Today brought the final climb of the nigh-on two week adventure. Andy took great delight in basically smashing the whatsits out of the Col de Chioula: he salvaged a bit of pride as I had had the better of this second week, which is something that no one in their right mind saw coming, hah-hah-hah!
|The Tractor disappears into the clag: he did wait for me so that we could reach the summit in the same time zone. Gracias amigo!|
|The last one...done!|
Anyway we did it, shook hands, took photos and then descended back to our welcoming hotel in Ax-Les-Thermes where we set about packing away our bikes and all the other nonsense that we brought.
One item that wouldn't require packing was my ten-year old pair of cycling shoes: you can only wonder and guess at how fragrant they were- they still had some sand in them from last year's U.S.A. trip, hah-hah!
Anyway, with Andy's help we did drop the C4 off and then he checked his bags in, which meant we had only one more "job of work" to do: get stuck in to a couple of cold ones! Terminal 2 at Barcelona airport isn't the most bijou of locations but needs must and the price was right at under three Euros for an Estrella!
|Cue the 'Laurel & Hardy' theme again!|
So what have I discovered over the last two weeks?
1) French customer service has cemented it's place at the bottom of the league table! "Non".
2) Even when you really feel like there is nothing left to give, you can surprise yourself and keep going.
3) French cu...oh, we've done that one.
4) I cannot count: there were 12 days cycling all told. D'oh!
So what did I enjoy about the last two weeks?
1) The most amazing scenery and roads of which no amount of my shoddy photos and videos can ever hope to do justice. "You really must go" if at all possible. Just jaw-dropping at times!
2) The company of some decent, funny and likeable folk, as well as being proper cyclists!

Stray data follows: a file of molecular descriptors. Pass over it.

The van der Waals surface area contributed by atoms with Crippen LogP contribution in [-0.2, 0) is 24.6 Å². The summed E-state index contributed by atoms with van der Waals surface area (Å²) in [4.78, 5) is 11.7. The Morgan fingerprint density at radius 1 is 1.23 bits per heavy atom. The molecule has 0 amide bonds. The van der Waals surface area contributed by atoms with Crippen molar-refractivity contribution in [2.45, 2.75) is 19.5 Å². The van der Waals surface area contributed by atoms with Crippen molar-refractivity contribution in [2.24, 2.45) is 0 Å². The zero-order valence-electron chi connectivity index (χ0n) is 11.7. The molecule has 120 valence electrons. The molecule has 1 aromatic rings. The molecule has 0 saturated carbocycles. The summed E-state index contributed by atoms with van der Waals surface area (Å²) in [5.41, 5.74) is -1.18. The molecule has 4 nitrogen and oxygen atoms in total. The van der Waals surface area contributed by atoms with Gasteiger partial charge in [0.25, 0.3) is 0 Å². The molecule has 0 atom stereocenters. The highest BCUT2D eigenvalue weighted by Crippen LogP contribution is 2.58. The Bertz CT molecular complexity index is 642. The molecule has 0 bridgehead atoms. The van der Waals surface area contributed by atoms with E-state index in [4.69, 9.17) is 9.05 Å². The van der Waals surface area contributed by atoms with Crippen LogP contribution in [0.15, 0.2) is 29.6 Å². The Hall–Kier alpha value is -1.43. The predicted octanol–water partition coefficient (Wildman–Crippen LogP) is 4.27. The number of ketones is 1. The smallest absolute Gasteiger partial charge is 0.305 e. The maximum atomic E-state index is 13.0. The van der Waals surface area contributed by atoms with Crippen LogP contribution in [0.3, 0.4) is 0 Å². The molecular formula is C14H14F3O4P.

An honourable mention goes to my room-mate Andy "The Tractor": anyone who can put up with me for a fortnight deserves a medal, and a free pass for six months psychiatric counselling. Cheers pal- you made a difficult task an awful lot easier. By the way, are you sure that we are all-square for the toll roads?
3) The support and encouragement from you blog readers and FB sorts: you'll never realise the lift that your daft comments gave me, so thank you.
4) Although they may not give deux figs about le customer, I was genuinely astounded by the unconditional support from the French. They would line their town and village streets (sorry, rues) when we breezed/wheezed through and clap and cheer us, or bang the sides of their car doors and shout "allez, allez" or "bon courage mon ami" as we struggled upwards. They always got an acknowledgement from me and if possible, hands off the bars and a reciprocated round of applause. I loved them for all that!
5) It's probably fair to say that the top-brass of the organisers may have disappointed me with his attitude to my bike going walkabout, but a very big thank-you is due to his team: they faced a logistical nightmare e.g. transporting our bags to different hotels, but far more important was the completely efficient and safe manner in which they handled the road traffic situation for us, as far as was possible. And thanks too for all the genuine enouragement: it really meant a lot...mind you, so did the secret stash of Mars Bars!
|Not sure if this was me struggling with reversed-brake levers or trying to decapitate the smudger!|
So here I sit on La Rambla watching the skimpily-dressed world sashay on by, nursing a large cold one. I have the same empty feeling that I had in Boston at the finale of the America trip: before you all get the world's smallest violin out for me, I should say that if you had to choose a place to be deflated then surely Barcelona has to be right up there, hah-hah-hah!
Right, it is time to put away "the suitcase of courage" for a little while...although it was the last thing on my mind when I awoke this morning, I just couldn't help myself, could I?
|Giving it some 'Nerys Hughes district nurse' at Barceloneta|
**Update on Wednesday 5th September**
Two bits of good news today...
1) Thanks to an insanely generous donation from m'boss, Young Katie, both fundraising targets have been reached. Good on you all!
2) I had a message from the Haute Route organisers to let me know that the French police have recovered my bike in the town of Bourg D'Oisans, which lies at the foot of L'Alpe d'Huez. Apparently it is in "ok" condition but we have to somehow ship it back to sunny Lancashire...still, that is a totally unexpected bonus!
Please check back on the blog as there are still more dodgy photos (some pro shots) to be uploaded. Fair warning and all that!